These seven freelance survival tips will help to see you through the lean times–and there will be lean times, at least until you have an established, reliable base of regular customers.
Every freelance worker has gone through a bad patch, when none of their job bids are accepted, on-spec submissions are rejected, or rock-solid clients cancel a gig (or go under). How you deal with adversity is critical to the survival of your business.
Here are seven tips to help your freelancing business survive.
7 Ways to Survive as a Freelancer
Maybe you’re going through some rough times as a freelancer. Or maybe you haven’t faced your rough times yet. Either way, these freelance survival tips will help you keep your freelancing business alive:
- Be businesslike. Never think of your freelance work as “just another job.” In a very real way, you are your reputation. It’s easier to build a good reputation than it is to repair a bad one when things go wrong. Hitting deadlines, being flexible, being persistent without being a pest, acting polite in your dealings, and keeping promises and commitments is nothing more than common business sense. Nothing makes you stand out more than screwing up. Avoid screw-ups at all costs. You want to be memorable for the right reasons–by over-delivering and raising the bar for your competitors.
- Be original. My brother is trained as an illustrator. His mentor told him to always reject the first two ideas he had after looking at a brief for the first time. Just think what that means for a moment. The most obvious ideas you’ll get for any topic are almost certainly the same ideas that your competitors will have. Being original means shining new light through old windows. Check out the publication, project description or site you are hoping to work with. Avoid pitching ideas that are too similar to anything that’s been done by others. If you have to write about a topic that has been talked about before, ensure that your angle is unique, fresh and adds value.
- Be humorous. I got an excellent response rate when I sent a letter by mail (in those happy days before the Internet) to a group of targeted publications, describing my ideal ‘nemesis’ (freelance writers who missed deadlines, failed to return calls, went off on three-day gin benders and made the editors’ lives a misery). In the letter I highlighted how I was different from my nemesis in every way. One small mailing of 20 letters got me four “Nothing now, but we’ll keep in touch” letters and three jobs, two of which became long-term relationships. There is a fine line to tread. Never be offensive or tacky. Don’t make fun of religion or race. But, a well-written, amusing approach is more memorable than yet another “Hello, here is my resume I am super-cool” borefest.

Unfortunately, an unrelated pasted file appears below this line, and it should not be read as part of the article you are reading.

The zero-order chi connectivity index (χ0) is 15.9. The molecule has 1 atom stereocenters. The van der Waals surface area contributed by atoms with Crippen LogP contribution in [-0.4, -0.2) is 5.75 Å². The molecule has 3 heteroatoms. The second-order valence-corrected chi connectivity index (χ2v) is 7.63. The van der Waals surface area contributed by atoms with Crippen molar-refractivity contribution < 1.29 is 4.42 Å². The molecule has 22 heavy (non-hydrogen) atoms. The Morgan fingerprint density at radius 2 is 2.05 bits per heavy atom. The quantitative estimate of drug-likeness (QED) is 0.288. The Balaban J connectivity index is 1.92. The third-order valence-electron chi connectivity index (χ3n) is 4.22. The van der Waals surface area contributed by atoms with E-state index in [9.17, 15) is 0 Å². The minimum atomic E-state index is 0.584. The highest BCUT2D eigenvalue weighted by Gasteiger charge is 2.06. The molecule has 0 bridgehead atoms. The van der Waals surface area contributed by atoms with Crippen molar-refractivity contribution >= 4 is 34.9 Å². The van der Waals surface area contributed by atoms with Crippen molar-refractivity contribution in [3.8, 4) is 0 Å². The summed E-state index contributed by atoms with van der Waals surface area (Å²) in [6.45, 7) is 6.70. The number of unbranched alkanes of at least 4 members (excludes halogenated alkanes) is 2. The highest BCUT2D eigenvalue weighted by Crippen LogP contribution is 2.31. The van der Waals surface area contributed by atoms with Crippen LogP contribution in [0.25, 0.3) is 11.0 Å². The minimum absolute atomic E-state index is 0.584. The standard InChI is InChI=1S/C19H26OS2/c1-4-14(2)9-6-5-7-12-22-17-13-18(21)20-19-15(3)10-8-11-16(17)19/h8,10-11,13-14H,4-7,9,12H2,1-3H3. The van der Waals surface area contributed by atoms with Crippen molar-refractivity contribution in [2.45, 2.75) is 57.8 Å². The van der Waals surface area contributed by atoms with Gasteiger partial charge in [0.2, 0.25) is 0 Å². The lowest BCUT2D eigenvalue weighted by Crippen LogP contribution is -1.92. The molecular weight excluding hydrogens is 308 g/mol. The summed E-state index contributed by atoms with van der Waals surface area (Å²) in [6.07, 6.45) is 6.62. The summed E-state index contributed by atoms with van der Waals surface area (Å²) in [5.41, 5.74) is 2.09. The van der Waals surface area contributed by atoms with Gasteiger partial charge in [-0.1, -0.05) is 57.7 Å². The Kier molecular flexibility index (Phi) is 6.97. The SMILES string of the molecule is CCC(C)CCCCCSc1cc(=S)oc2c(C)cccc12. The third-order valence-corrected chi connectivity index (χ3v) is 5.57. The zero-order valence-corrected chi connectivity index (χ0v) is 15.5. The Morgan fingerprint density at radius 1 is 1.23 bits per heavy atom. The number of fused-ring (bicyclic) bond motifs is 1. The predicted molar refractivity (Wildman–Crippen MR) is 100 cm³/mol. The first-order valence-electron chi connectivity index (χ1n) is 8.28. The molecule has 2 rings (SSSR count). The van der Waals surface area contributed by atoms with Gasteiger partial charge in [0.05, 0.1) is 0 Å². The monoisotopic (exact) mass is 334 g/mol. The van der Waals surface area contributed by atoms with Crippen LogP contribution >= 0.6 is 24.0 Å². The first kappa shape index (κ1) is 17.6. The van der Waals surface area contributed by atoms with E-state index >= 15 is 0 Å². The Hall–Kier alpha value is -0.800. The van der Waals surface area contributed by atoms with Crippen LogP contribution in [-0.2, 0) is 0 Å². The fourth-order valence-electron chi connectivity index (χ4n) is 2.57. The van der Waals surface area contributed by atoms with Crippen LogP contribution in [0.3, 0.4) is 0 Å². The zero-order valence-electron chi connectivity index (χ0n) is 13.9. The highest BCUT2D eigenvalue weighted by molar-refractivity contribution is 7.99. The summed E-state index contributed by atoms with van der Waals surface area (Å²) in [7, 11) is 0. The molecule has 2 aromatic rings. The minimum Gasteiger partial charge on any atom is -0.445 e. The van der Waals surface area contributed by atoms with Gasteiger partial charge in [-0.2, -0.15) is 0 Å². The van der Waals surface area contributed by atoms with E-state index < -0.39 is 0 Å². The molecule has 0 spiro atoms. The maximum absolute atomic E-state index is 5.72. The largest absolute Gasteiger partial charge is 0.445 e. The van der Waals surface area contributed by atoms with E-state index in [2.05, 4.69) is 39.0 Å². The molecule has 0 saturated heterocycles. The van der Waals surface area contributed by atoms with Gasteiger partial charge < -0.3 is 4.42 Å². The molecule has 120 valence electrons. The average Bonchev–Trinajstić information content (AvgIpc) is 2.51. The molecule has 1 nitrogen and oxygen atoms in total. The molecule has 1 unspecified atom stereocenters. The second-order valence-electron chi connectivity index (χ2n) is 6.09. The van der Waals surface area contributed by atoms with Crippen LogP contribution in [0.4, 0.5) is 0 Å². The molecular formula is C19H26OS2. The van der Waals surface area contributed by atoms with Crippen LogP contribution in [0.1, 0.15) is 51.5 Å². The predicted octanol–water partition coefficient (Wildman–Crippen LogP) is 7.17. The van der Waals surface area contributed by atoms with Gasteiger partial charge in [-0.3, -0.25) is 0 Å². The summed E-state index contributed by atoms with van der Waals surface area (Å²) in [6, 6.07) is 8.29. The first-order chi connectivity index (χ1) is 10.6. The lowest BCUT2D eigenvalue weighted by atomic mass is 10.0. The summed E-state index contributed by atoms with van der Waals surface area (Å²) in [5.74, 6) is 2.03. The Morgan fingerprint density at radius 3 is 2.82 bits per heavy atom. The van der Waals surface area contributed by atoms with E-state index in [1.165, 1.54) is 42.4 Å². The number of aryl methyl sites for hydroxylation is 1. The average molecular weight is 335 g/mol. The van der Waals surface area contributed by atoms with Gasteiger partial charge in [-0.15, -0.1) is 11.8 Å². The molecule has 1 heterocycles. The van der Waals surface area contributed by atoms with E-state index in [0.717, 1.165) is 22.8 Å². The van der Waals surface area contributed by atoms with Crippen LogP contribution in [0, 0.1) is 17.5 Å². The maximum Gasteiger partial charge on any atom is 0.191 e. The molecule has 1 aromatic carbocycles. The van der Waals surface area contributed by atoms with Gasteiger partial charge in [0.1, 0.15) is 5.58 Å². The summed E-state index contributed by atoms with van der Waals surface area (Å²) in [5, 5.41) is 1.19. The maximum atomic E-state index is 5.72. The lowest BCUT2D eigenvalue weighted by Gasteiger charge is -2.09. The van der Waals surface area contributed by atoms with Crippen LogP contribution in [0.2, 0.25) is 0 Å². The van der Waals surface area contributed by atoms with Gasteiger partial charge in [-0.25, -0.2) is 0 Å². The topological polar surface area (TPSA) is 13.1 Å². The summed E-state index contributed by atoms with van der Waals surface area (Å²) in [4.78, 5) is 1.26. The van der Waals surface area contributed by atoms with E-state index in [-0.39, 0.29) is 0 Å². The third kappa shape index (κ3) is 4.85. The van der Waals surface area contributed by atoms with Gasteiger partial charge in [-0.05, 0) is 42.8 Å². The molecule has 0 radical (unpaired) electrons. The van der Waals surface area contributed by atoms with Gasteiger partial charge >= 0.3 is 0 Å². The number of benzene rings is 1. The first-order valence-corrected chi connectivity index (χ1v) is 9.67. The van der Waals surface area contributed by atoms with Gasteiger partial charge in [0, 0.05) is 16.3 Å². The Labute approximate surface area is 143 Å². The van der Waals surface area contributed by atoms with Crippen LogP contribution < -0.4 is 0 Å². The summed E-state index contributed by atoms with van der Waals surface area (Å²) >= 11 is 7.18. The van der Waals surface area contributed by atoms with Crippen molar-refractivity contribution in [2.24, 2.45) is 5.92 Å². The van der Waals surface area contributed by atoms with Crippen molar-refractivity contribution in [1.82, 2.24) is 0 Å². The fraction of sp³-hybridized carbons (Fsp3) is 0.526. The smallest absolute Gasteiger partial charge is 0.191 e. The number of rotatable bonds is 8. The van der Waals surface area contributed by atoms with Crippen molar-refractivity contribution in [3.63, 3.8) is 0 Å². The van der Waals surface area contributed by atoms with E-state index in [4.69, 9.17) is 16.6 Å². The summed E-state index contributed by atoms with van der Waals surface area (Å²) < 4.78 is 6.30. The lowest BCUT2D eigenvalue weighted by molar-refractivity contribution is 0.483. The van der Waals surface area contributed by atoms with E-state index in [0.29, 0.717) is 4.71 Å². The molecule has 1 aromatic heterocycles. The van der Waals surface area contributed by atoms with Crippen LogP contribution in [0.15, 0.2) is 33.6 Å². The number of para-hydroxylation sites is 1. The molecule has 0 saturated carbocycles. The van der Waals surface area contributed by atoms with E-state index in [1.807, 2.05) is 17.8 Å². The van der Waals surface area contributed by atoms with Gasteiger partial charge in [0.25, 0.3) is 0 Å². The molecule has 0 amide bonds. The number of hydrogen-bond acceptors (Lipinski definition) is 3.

- Be resourceful. When my freelance writing career took a turn for the worse (problems in my personal life dominated my energy and made it impossible for me to operate effectively), I needed a different way to make up the shortfall. I took to trading on eBay for several years. My writing skills made it easy to craft great descriptions that sold my products, and I even began to learn rudimentary HTML that made the switch to online publishing easier when I took that route.
- Don’t be afraid to bastardize your talent. If you are a great illustrator, but gigs have dried up, create T-shirts and gifts with your portfolio using CafePress or Zazzle and promote them to suitable website partners to leverage their traffic. Turn your writing talent to producing eBooks, and market them on Kobo, Amazon Kindle and iTunes. Consider offering a free report or review of somebody else’s project to get your foot in the door for future hiring. Offer your services on Fiverr, so clients can try you out before committing to bigger contracts. There are so many ways to make a living these days. Talented people with imagination are truly in a blessed position.
- Network. Tools like Twitter and Facebook make it easier to find hard-to-reach people. I still think it’s impossible to get onto a truly famous person’s radar in this way, but there are thousands of decision-makers on Twitter who could be reached out to with a little persistent friendliness and value-added tweeting. Don’t be a pest, but do send them links they might find useful or make suggestions about projects you could bring something to the table on. It’s always better to be constructive rather than critical. Just remember, you’d better be able to walk the walk as well as talk the talk (or tweet the tweet) if they come back to you for a proposal.
- Don’t lose heart. It’s easy to become discouraged when things aren’t going your way. It’s such a cliché, but there is not one successful business person–not ONE–in the world who has never failed, never suffered a setback, never been told “no” dozens of times in a row. The difference between success and failure is never giving up. Of course, you can’t be delusional about this. If your work is being rejected on quality grounds, over and over, then you need to examine whether what you’re producing is good enough. Are there skills you could improve by taking courses, reading books, or studying websites? Can you get a peer review by a totally unbiased professional who will give you a no-punches-pulled, frank assessment of your output? Is there a mentor who could take you on? Could you intern for a brief time and get free training that way?
Being truly outstanding, standing out from the crowd of freelance workers competing for every job, means implementing the above freelance survival tips. Sharpen that lance, and go forth to battle!
What are your best freelancing survival tips?
Image by Florian